It all started as one of the world’s most interesting design conferences: the Cape Town-based annual ‘Design Indaba‘ festival was created by Ravi Naidoo in 1995, with a focus on African and global creativity. Still under the direction of Naidoo, 2016 saw an external curator join the team, the Senegalese fashion designer Selly Raby Kane. A multitude of new exhibitions, features, lectures and round tables have been added to the event’s robust and colorful 22 year history. Design Indaba also cultivates musical creativity, building a solid cultural bridge between african talents and worldwide players. Naidoo’s Design Indaba has, since its inception, changed the way we perceive design fairs and creative events, and has cemented in our minds the momentous significance of african art in the world today.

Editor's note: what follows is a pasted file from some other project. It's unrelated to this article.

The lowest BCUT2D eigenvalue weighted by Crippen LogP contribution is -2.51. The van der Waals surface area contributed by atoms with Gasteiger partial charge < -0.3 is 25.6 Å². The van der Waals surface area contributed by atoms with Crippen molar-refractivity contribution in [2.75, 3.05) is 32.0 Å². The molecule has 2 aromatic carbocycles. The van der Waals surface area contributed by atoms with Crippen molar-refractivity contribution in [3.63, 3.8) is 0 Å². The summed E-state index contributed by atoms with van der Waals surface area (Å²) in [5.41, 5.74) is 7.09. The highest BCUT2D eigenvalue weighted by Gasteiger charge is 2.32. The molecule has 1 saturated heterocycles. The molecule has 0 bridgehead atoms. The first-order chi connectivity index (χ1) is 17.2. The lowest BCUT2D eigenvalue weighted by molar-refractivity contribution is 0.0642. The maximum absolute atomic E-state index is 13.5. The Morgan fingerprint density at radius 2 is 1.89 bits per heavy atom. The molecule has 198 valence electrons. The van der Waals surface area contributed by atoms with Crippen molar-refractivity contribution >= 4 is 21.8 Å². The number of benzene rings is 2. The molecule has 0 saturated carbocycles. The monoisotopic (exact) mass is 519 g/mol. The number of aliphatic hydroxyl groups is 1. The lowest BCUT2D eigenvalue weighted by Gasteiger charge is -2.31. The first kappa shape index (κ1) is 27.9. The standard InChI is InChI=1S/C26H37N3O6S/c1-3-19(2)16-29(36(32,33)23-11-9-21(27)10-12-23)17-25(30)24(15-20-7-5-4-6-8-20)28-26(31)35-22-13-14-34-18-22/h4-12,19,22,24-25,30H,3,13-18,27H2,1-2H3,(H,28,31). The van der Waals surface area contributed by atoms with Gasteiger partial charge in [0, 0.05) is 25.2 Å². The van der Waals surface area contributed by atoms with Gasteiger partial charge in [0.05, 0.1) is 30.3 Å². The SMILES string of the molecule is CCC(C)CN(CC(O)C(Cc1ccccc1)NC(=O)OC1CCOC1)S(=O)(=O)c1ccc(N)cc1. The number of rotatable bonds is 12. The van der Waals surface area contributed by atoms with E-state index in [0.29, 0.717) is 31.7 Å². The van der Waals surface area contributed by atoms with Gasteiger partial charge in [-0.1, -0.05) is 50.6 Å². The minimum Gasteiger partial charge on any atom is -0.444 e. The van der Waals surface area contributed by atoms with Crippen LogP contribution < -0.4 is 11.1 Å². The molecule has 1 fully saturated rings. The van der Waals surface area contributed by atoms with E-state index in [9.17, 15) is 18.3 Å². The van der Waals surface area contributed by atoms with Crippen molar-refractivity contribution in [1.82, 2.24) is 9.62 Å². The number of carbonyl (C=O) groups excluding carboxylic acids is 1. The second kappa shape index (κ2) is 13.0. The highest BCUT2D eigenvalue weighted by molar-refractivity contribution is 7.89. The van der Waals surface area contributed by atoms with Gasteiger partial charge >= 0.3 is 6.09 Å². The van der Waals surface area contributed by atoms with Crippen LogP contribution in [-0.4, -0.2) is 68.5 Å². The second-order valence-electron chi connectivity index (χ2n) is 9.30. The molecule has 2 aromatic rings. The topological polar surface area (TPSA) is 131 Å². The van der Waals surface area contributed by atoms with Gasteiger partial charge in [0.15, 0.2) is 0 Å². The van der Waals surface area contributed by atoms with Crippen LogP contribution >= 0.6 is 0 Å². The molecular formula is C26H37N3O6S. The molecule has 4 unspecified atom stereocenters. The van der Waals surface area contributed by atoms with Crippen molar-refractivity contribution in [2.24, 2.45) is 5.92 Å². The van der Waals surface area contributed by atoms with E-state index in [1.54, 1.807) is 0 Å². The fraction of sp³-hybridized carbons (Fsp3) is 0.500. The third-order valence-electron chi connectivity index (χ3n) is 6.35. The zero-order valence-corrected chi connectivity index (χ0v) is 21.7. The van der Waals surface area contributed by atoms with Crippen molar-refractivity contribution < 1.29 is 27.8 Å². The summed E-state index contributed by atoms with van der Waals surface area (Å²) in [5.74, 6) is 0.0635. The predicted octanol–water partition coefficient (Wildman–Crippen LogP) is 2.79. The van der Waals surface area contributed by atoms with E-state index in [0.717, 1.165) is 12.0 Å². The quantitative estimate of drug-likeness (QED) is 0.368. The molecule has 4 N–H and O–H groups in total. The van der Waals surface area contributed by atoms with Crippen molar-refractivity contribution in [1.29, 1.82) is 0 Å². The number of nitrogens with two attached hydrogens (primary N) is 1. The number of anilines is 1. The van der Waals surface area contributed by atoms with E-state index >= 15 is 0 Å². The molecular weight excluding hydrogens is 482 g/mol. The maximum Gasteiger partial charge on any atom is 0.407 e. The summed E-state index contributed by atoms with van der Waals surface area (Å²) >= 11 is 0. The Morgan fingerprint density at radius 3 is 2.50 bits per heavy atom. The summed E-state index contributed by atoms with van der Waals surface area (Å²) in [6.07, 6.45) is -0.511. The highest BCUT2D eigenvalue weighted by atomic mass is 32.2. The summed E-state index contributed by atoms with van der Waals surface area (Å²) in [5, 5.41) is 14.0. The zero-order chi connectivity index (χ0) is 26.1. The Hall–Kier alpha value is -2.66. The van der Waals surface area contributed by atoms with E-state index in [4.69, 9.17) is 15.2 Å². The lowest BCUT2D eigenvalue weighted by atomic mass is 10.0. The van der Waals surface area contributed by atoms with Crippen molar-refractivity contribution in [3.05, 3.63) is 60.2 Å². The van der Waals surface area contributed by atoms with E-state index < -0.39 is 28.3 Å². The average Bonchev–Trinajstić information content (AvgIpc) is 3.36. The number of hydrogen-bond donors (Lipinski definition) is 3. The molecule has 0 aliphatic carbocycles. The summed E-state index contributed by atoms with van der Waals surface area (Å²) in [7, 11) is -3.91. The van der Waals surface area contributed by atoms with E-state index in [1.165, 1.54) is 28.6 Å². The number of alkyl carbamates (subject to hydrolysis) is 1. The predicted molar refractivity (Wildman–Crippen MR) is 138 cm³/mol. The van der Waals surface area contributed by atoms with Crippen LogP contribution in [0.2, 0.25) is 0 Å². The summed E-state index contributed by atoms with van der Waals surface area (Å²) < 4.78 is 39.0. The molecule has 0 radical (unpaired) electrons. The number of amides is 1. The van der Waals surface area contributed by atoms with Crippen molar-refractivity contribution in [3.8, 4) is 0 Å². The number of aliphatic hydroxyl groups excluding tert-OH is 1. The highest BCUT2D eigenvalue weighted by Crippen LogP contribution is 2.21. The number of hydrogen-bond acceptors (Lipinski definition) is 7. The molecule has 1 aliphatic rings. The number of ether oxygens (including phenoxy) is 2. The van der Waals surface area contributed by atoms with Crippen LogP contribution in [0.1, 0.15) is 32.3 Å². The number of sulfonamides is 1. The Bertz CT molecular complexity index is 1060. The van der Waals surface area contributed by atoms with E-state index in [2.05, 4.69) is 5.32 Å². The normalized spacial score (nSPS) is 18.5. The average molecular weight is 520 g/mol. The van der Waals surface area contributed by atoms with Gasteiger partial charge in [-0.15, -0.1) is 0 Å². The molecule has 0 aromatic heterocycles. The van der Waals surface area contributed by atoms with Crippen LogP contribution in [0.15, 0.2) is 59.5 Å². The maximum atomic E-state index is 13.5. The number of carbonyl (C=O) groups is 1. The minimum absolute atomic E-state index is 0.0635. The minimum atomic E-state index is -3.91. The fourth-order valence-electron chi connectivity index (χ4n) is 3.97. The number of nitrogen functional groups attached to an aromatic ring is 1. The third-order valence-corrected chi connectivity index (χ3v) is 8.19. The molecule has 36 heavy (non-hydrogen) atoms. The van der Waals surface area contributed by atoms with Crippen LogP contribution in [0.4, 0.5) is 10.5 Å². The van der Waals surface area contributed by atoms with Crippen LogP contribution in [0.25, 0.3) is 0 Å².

The humanitarian, durable and change-driven design won the shelter the top spot alongside Design Indaba’s director:
The Better Shelter refugee project was founded in Hällefors, Sweden in 2010. Today, the project responds in an original and unhesitating way to the crisis of our time, by granting safe, comfortable and sustainable dwellings to the displaced. The flat-packed prefabs are assembled in only four hours and can last up to three years (six times longer than an typical emergency tent). The initiative started in 2013 and by 2016 thousands of shelters had been distributed worldwide. The project’s outstanding design and partnership with UNHCR and the IKEA foundation is bringing new visibility to the plight of refugees around the world.
On stage to collect the prizes were Ravi Naidoo and on behalf of Better Shelter, IKEA Head of design Marcus Engman — whose statuette was presented to him light heartedly in flat-pack form, complete with easy to follow instructions for swift reassembly, greeted by laughter from the audience.